Ninth Circuit Upholds Dismissal of Charity's Lawsuit Contesting Franklin Mint's Use of Princess Diana's Likeness

Profession:Reed Smith Hall Dickler

The Ninth Circuit U.S. Court of Appeals upheld a district court ruling dismissing a lawsuit brought by the Diana, Princess of Wales Memorial Fund, which accused the Franklin Mint of unlawfully using Diana's likeness on dolls, jewelry, plates, sculptures and its advertisements for its products. The Franklin Mint first began selling products with Diana's image in 1981, without authorization or objection from Princess Diana. After her death, her estate granted the Fund the exclusive right to authorize the use of Diana's likeness, and the Franklin Mint never obtained authorization from the Fund, although it did grant authorization to some twenty other entities.

In its June 19, 2002 decision [pdf format], written by Judge Harry Pregerson, the Circuit Court agreed to disallow the Fund a claim for "right of post-mortem publicity" under California Civil Code ß 3344.1(a)(1) ó which maintains that companies must get consent from the deceased's estate to sell products with the deceased's likeness ó finding instead that the applicable law is that of Great Britain, which does not recognize the right.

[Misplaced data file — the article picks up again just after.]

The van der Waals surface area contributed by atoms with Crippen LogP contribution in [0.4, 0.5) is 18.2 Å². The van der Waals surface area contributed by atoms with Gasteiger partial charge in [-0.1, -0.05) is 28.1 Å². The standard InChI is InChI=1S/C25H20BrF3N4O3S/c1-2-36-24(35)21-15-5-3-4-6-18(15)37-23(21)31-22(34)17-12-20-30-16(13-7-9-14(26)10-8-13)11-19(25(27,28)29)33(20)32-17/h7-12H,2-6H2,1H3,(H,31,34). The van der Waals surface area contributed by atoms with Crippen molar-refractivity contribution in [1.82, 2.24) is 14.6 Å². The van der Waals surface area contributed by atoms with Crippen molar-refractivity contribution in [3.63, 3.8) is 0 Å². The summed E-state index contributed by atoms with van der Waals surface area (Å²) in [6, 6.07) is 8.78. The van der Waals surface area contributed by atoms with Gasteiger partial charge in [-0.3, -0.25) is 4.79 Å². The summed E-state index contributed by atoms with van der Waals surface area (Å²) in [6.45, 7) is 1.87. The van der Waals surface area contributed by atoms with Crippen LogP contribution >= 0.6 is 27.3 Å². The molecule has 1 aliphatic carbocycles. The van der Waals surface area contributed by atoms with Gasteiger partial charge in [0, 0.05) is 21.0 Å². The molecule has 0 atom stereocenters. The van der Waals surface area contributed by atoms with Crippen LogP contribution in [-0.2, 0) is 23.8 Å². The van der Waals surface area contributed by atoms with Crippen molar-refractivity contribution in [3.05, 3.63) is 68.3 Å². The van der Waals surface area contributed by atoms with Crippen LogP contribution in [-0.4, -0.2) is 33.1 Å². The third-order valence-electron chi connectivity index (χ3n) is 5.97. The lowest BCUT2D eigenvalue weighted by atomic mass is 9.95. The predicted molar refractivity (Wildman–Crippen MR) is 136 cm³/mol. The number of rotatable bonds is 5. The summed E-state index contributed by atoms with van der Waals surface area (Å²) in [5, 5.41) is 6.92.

The Ninth Circuit also upheld the trial court's dismissal of the Fund's allegation of false endorsement, which concerns whether consumers could be confused as to whether the products received the endorsement of the deceased's estate...

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